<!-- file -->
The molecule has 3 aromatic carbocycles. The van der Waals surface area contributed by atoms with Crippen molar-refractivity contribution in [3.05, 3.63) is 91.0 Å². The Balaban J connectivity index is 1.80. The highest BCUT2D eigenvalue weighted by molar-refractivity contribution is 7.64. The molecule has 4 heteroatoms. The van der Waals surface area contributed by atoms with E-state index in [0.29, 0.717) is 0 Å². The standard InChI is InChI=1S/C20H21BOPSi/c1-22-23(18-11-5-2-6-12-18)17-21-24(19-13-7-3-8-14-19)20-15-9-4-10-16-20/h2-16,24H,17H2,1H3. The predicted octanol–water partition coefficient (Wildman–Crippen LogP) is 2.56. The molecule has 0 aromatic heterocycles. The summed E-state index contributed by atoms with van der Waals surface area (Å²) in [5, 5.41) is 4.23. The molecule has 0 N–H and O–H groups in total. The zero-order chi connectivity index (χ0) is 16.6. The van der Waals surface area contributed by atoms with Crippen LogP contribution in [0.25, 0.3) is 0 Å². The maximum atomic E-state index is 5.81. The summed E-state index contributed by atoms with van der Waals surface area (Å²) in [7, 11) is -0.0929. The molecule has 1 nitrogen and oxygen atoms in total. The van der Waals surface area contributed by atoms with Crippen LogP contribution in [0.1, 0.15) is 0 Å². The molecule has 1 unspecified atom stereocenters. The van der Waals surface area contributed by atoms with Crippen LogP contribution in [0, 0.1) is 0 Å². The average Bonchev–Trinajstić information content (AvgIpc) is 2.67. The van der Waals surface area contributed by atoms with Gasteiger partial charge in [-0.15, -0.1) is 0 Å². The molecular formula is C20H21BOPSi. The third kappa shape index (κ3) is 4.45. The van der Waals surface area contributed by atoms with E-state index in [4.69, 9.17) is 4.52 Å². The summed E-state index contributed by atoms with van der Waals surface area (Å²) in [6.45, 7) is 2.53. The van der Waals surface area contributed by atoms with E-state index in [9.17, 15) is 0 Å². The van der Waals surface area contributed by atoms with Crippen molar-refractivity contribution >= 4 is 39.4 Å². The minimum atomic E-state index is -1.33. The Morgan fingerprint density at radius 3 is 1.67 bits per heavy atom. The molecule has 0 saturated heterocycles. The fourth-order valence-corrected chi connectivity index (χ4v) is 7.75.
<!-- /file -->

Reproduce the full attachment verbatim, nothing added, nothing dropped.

The molecule has 3 aromatic carbocycles. The van der Waals surface area contributed by atoms with Crippen molar-refractivity contribution in [3.05, 3.63) is 91.0 Å². The Balaban J connectivity index is 1.80. The highest BCUT2D eigenvalue weighted by molar-refractivity contribution is 7.64. The molecule has 4 heteroatoms. The van der Waals surface area contributed by atoms with E-state index in [0.29, 0.717) is 0 Å². The standard InChI is InChI=1S/C20H21BOPSi/c1-22-23(18-11-5-2-6-12-18)17-21-24(19-13-7-3-8-14-19)20-15-9-4-10-16-20/h2-16,24H,17H2,1H3. The predicted octanol–water partition coefficient (Wildman–Crippen LogP) is 2.56. The molecule has 0 aromatic heterocycles. The summed E-state index contributed by atoms with van der Waals surface area (Å²) in [5, 5.41) is 4.23. The molecule has 0 N–H and O–H groups in total. The zero-order chi connectivity index (χ0) is 16.6. The van der Waals surface area contributed by atoms with Crippen LogP contribution in [0.25, 0.3) is 0 Å². The maximum atomic E-state index is 5.81. The summed E-state index contributed by atoms with van der Waals surface area (Å²) in [7, 11) is -0.0929. The molecule has 1 nitrogen and oxygen atoms in total. The van der Waals surface area contributed by atoms with Crippen LogP contribution in [0.1, 0.15) is 0 Å². The molecule has 1 unspecified atom stereocenters. The van der Waals surface area contributed by atoms with Crippen LogP contribution in [0, 0.1) is 0 Å². The average Bonchev–Trinajstić information content (AvgIpc) is 2.67. The van der Waals surface area contributed by atoms with Gasteiger partial charge in [-0.15, -0.1) is 0 Å². The molecular formula is C20H21BOPSi. The third kappa shape index (κ3) is 4.45. The van der Waals surface area contributed by atoms with E-state index in [4.69, 9.17) is 4.52 Å². The summed E-state index contributed by atoms with van der Waals surface area (Å²) in [6.45, 7) is 2.53. The van der Waals surface area contributed by atoms with E-state index in [9.17, 15) is 0 Å². The van der Waals surface area contributed by atoms with Crippen molar-refractivity contribution >= 4 is 39.4 Å². The minimum atomic E-state index is -1.33. The Morgan fingerprint density at radius 3 is 1.67 bits per heavy atom. The molecule has 0 saturated heterocycles. The fourth-order valence-corrected chi connectivity index (χ4v) is 7.75.